Appeal from the Appellate Court for the First District; heard
in that court on appeal from the Circuit Court of Cook County,
the Hon. Albert Green, Judge, presiding.
MR. JUSTICE RYAN DELIVERED THE OPINION OF THE COURT:
Following a jury trial in the circuit court of Cook County, the defendant, Mitchell Kellogg, was convicted of armed robbery and sentenced to a period of 4 to 8 years in the penitentiary. The sole question on review is whether the response of a juror, during the polling of the jury, cast doubt on the unanimity of the verdict. The appellate court reversed the trial court and found that the court's questioning of one juror deprived her of an opportunity to dissent. (68 Ill. App.3d 456.) This court granted leave to appeal. 65 Ill.2d R. 315.
A guilty verdict signed by all the jurors was returned by the jury. After the verdict was read, the jury was polled. Each juror was asked, "Was this then and is this now your verdict?" Eleven jurors replied in the affirmative. The following colloquy occurred between the court and the remaining juror:
"THE CLERK: Susan M. Vesecky, was this then and is this now your verdict?
JUROR VESECKY: Yes. Can I change my vote?
THE COURT: The question is, was this then and is this now your verdict?
JUROR VESECKY: (No response.)
THE COURT: Was this then and is this now your verdict?
JUROR VESECKY: Yes, Sir."
In People v. Preston (1979), 76 Ill.2d 274, this court referred to the appellate court's holding in the present case and distinguished the opportunity the juror in this case had to voice a dissent from that which this court approved in Preston. We now affirm the judgment of the appellate court.
When a jury is polled, each juror should be questioned individually as to whether the announced verdict is his own. The poll should be conducted so as to obtain an unequivocal expression from each juror. (ABA Standards, Trial by Jury, sec. 5.5 (1968).) The very purpose of the formality of polling is to afford the juror, before the verdict is recorded, an opportunity for "free expression unhampered by the fears or the errors which may have attended the private proceedings" of the jury room. (8 Wigmore, Evidence sec. 2355, at 717 (rev. ed. 1961).) In conducting the poll, each juror should be examined to make sure that he truly assents to the verdict. See Annot., 25 A.L.R.3d 1151 (1969).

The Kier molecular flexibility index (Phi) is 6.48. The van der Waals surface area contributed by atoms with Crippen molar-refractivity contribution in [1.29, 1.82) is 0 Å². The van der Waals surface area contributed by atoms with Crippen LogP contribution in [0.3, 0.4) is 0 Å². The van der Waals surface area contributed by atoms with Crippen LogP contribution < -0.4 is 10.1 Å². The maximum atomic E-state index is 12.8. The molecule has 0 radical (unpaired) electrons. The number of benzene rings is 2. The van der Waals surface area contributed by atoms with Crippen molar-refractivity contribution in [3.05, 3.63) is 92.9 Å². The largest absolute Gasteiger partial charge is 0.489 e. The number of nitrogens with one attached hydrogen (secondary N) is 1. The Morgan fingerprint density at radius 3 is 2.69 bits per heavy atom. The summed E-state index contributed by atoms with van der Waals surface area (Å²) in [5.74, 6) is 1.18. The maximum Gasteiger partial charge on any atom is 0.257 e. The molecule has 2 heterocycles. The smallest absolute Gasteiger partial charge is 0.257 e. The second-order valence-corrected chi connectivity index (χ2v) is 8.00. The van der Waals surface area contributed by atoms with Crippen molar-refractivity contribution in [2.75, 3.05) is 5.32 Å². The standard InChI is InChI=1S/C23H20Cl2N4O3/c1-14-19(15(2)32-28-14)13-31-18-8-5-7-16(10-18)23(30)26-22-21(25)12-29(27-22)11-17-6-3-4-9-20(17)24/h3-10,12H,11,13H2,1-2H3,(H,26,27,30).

The trial court may use its discretion in selecting the specific form of question to be asked in the polling process as long as a juror is given the opportunity to dissent. The double-barreled question used in this case, "Was this then and is this now your verdict?" has often been used in Illinois. (See People ex rel. Lane v. Pate (1968), 39 Ill.2d 115.) We see nothing wrong with using this question in polling the jury. However, if a juror indicates some hesitancy or ambivalence in his answer, then it is the trial judge's duty to ascertain the juror's present intent by affording the juror the opportunity to make an unambiguous reply as to his present state of mind. (People v. Preston (1979), 76 Ill.2d 274.) Jurors must be able to express disagreement during the poll or else the polling process would be a farce and the jurors would be bound by their signatures on the verdict. Before the final verdict is recorded, a juror has the right to inform the court that a mistake has been made, or to ask that the jury be permitted to reconsider its verdict, or to express disagreement with the verdict returned. If the trial judge determines that any juror does dissent from the verdict submitted to the court, then the proper remedy is for the trial court, on its own motion if necessary, to either direct the jury to retire for further deliberations (Martin v. Morelock (1863), 32 Ill. 485), or to discharge it (ABA Standards, Trial by Jury sec. 5.5 (1968)).
In attempting to determine the juror's present intent during the poll, the trial court judge must be careful not to make the polling process another arena for deliberations. However, an opportunity must be afforded for the juror to express his opinion free from coercive influences that may have dominated the deliberations of the jury room. It is a matter for the trial judge to determine whether a juror has freely assented to the verdict. The trial judge not only hears the juror's response, but he can observe the juror's demeanor and tone of voice. (People v. Superior Court (1967), 67 Cal.2d 929, 434 P.2d 623, 64 Cal. Rptr. 327; Commonwealth ex rel. Ryan v. Banmiller (1960), 400 Pa. 326, 162 A.2d 354.) However, the trial judge's determination is ...